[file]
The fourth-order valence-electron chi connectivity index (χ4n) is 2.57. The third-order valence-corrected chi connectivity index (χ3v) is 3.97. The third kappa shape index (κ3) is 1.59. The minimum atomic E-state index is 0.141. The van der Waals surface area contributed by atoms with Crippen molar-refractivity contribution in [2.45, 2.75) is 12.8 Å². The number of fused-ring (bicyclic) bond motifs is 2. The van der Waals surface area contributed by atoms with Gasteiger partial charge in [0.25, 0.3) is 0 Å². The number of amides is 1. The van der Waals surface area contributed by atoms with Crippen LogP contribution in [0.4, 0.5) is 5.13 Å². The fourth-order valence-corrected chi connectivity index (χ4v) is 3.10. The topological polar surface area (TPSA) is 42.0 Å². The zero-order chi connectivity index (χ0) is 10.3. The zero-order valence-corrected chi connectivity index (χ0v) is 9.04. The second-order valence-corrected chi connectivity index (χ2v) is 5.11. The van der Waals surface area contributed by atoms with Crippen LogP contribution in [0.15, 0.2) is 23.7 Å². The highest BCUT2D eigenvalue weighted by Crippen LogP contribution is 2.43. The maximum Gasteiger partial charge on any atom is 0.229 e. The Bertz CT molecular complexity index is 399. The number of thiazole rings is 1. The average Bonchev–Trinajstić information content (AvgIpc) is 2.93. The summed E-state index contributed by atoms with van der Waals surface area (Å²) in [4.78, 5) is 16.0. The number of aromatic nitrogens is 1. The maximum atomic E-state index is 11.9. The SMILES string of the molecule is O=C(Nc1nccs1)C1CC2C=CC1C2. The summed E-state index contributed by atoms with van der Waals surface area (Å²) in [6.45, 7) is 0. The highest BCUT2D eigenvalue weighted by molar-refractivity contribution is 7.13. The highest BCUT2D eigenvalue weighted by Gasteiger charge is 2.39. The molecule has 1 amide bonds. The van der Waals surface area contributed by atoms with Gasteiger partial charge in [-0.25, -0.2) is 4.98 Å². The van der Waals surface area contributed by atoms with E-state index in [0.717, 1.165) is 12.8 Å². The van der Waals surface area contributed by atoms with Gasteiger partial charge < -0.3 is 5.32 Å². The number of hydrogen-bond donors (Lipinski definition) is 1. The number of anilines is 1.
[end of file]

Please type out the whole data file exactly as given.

The fourth-order valence-electron chi connectivity index (χ4n) is 2.57. The third-order valence-corrected chi connectivity index (χ3v) is 3.97. The third kappa shape index (κ3) is 1.59. The minimum atomic E-state index is 0.141. The van der Waals surface area contributed by atoms with Crippen molar-refractivity contribution in [2.45, 2.75) is 12.8 Å². The number of fused-ring (bicyclic) bond motifs is 2. The van der Waals surface area contributed by atoms with Gasteiger partial charge in [0.25, 0.3) is 0 Å². The number of amides is 1. The van der Waals surface area contributed by atoms with Crippen LogP contribution in [0.4, 0.5) is 5.13 Å². The fourth-order valence-corrected chi connectivity index (χ4v) is 3.10. The topological polar surface area (TPSA) is 42.0 Å². The zero-order chi connectivity index (χ0) is 10.3. The zero-order valence-corrected chi connectivity index (χ0v) is 9.04. The second-order valence-corrected chi connectivity index (χ2v) is 5.11. The van der Waals surface area contributed by atoms with Crippen LogP contribution in [0.15, 0.2) is 23.7 Å². The highest BCUT2D eigenvalue weighted by Crippen LogP contribution is 2.43. The maximum Gasteiger partial charge on any atom is 0.229 e. The Bertz CT molecular complexity index is 399. The number of thiazole rings is 1. The average Bonchev–Trinajstić information content (AvgIpc) is 2.93. The summed E-state index contributed by atoms with van der Waals surface area (Å²) in [4.78, 5) is 16.0. The number of aromatic nitrogens is 1. The maximum atomic E-state index is 11.9. The SMILES string of the molecule is O=C(Nc1nccs1)C1CC2C=CC1C2. The summed E-state index contributed by atoms with van der Waals surface area (Å²) in [6.45, 7) is 0. The highest BCUT2D eigenvalue weighted by molar-refractivity contribution is 7.13. The highest BCUT2D eigenvalue weighted by Gasteiger charge is 2.39. The molecule has 1 amide bonds. The van der Waals surface area contributed by atoms with Gasteiger partial charge in [-0.25, -0.2) is 4.98 Å². The van der Waals surface area contributed by atoms with E-state index in [0.717, 1.165) is 12.8 Å². The van der Waals surface area contributed by atoms with Gasteiger partial charge < -0.3 is 5.32 Å². The number of hydrogen-bond donors (Lipinski definition) is 1. The number of anilines is 1.